Kant’s Categorical Imperative

21 Sep, 2017 170 Ethics

Melvyn Bragg and guests discuss how, in the Enlightenment, Immanuel Kant (1724-1804) sought to define the difference between right and wrong by applying reason, looking at the intention behind actions rather than at consequences. He was inspired to find moral laws by natural philosophers such as Newton and Leibniz, who had used reason rather than emotion to analyse the world around them and had identified laws of nature. Kant argued that when someone was doing the right thing, that person was doing what was the universal law for everyone, a formulation that has been influential on moral philosophy ever since and is known as the Categorical Imperative. Arguably even more influential was one of his reformulations, echoed in The Universal Declaration of Human Rights, in which he asserted that humanity has a value of an entirely different kind from that placed on commodities. Kant argued that simply existing as a human being was valuable in itself, so that every human owed moral responsibilities to other humans and was owed responsibilities in turn.

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  • Alison Hills No other episodes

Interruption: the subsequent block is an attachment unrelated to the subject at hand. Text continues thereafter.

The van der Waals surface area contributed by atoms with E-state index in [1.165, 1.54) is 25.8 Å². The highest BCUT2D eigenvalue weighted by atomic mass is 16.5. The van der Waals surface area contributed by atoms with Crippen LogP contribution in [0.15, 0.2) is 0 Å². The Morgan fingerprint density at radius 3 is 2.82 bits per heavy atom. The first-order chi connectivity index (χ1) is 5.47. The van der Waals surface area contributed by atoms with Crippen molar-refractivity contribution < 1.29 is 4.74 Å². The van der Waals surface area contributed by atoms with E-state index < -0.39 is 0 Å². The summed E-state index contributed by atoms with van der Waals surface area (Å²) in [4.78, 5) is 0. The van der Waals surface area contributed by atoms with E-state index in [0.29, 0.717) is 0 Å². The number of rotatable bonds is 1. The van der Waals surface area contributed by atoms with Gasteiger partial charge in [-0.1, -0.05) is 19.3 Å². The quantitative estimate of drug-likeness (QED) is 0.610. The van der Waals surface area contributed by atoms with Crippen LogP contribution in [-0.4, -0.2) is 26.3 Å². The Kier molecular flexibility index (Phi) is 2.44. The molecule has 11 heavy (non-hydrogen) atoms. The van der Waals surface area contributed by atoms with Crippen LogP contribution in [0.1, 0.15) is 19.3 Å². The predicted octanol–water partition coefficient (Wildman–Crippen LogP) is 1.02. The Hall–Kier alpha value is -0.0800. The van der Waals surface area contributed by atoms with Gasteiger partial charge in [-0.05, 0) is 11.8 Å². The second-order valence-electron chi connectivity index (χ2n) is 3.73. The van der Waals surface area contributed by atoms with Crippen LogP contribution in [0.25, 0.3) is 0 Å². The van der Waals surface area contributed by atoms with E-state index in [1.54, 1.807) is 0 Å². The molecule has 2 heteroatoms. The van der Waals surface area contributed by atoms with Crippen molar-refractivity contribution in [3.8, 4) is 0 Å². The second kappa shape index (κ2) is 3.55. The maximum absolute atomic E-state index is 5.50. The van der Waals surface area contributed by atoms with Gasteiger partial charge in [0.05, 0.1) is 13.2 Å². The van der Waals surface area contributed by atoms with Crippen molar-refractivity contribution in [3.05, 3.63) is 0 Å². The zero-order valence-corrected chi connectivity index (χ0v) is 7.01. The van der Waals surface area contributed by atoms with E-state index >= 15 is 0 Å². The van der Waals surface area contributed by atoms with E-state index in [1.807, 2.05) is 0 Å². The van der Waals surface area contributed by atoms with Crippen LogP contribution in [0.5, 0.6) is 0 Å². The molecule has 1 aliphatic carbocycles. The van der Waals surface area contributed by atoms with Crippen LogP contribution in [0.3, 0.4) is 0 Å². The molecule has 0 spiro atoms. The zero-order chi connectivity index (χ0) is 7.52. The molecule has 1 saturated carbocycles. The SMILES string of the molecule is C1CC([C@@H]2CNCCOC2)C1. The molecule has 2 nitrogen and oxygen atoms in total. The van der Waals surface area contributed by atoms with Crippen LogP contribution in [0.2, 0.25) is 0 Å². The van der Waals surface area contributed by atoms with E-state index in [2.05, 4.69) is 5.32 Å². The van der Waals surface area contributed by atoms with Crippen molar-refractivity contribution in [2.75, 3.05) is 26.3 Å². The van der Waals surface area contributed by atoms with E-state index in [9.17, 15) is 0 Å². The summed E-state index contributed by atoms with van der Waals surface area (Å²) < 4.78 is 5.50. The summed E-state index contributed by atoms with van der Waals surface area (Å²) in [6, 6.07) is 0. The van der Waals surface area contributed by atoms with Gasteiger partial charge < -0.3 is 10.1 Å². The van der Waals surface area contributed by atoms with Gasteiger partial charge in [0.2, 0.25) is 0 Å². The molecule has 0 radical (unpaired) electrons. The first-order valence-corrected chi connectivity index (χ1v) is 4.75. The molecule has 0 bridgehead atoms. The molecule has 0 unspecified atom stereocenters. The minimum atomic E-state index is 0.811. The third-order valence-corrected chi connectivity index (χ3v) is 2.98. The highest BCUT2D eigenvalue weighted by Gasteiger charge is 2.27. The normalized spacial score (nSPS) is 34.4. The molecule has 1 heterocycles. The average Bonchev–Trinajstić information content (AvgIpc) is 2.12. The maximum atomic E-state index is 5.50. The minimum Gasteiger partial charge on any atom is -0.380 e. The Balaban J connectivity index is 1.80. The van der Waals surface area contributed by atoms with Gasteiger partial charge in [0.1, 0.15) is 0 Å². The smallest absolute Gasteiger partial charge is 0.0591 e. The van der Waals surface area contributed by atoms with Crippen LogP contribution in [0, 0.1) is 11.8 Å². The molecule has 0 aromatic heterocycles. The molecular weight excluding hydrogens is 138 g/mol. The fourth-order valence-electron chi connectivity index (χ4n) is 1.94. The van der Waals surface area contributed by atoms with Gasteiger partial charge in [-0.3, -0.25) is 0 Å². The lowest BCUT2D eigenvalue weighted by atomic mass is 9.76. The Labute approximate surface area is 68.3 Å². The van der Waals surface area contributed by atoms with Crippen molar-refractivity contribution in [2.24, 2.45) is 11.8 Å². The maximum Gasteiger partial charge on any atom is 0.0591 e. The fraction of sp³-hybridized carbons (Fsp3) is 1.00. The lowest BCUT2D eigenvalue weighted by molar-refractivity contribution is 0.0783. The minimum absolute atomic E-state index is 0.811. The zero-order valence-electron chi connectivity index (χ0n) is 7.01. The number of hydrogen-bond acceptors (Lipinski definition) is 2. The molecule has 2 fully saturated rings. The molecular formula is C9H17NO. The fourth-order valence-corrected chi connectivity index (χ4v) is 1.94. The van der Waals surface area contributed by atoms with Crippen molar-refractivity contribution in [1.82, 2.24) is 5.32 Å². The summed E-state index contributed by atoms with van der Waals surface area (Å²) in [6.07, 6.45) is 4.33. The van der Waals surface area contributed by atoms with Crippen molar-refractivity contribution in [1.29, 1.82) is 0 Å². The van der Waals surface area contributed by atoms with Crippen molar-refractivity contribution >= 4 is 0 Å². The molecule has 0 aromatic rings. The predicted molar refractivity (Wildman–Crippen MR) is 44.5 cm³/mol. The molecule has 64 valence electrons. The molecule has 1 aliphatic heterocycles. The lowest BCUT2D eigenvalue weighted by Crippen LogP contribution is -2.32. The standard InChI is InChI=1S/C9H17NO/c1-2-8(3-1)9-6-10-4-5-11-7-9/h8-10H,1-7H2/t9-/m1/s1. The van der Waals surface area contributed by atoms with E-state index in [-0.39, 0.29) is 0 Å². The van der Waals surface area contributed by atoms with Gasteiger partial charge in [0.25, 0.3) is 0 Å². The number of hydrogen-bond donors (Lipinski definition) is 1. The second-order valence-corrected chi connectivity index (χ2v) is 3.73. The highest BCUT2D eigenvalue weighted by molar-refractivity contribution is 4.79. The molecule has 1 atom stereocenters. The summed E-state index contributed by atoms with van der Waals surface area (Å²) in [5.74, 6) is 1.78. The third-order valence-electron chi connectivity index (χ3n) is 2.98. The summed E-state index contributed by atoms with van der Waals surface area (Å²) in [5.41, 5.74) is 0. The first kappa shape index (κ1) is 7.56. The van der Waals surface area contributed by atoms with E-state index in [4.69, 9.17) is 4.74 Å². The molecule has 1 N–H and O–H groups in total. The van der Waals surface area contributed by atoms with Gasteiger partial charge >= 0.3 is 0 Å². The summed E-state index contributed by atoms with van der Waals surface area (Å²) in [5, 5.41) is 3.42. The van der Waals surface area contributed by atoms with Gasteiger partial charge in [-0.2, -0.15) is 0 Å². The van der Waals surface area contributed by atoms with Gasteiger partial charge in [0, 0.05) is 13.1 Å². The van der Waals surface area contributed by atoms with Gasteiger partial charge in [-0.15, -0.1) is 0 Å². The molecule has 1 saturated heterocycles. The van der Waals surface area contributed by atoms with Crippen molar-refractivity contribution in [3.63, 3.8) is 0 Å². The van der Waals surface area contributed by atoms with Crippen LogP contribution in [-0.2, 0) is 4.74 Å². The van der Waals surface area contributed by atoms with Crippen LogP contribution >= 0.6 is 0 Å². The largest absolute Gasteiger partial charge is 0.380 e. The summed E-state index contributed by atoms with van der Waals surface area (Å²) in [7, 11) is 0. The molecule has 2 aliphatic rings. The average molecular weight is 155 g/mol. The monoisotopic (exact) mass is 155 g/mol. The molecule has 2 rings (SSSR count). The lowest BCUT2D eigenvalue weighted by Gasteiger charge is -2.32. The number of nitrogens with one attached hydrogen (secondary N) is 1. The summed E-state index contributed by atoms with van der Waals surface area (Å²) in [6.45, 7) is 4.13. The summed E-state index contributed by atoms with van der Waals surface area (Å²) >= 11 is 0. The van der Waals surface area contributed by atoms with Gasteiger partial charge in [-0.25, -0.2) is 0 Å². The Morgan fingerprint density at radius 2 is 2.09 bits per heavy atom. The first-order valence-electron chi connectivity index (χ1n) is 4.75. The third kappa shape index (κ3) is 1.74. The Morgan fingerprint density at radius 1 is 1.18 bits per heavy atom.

Professor of Philosophy at St John's College, Oxford
  • David Oderberg No other episodes
    Professor of Philosophy at the University of Reading
  • John Callanan 3 episodes
    Senior Lecturer in Philosophy at King's College, London

Reading list

  • Kant's Groundwork for the Metaphysics of Morals: A Reader's Guide
    P. Guyer (Continuum, 2007) Google Books →
  • Groundwork of the Metaphysics of Morals
    Immanuel Kant (trans. Mary Gregor and Jens Timmerman) (Cambridge University Press, 2012) Google Books →
  • Creating the Kingdom of Ends
    Christine Korsgaard (Cambridge University Press, 1996) Google Books →
  • Kant: A Very Short Introduction
    Roger Scruton (Oxford University Press, 2001) Google Books →
  • Kant's Groundwork of the Metaphysics of Morals: An Introduction
    Sally Sedgwick (Cambridge University Press, 2008) Google Books →
  • An Introduction to Kant's Ethics
    Roger J. Sullivan (Cambridge University Press, 1994) Google Books →
  • Kant
    Allen W. Wood (Blackwell, 2005) Google Books →
  • Kant's Ethical Thought
    Allen W. Wood (Cambridge University Press, 1999) Google Books →

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Programme ID: b0952zl3

Episode page: bbc.co.uk/programmes/b0952zl3

Auto-category: 170 (Ethics and moral philosophy)

Hello (First sentence from this episode) Hello, Immanuel Kant, 1724 to 1804, was one of the great thinkers of the Enlightenment, an age in which reason was the dominant force in philosophy as it was in science.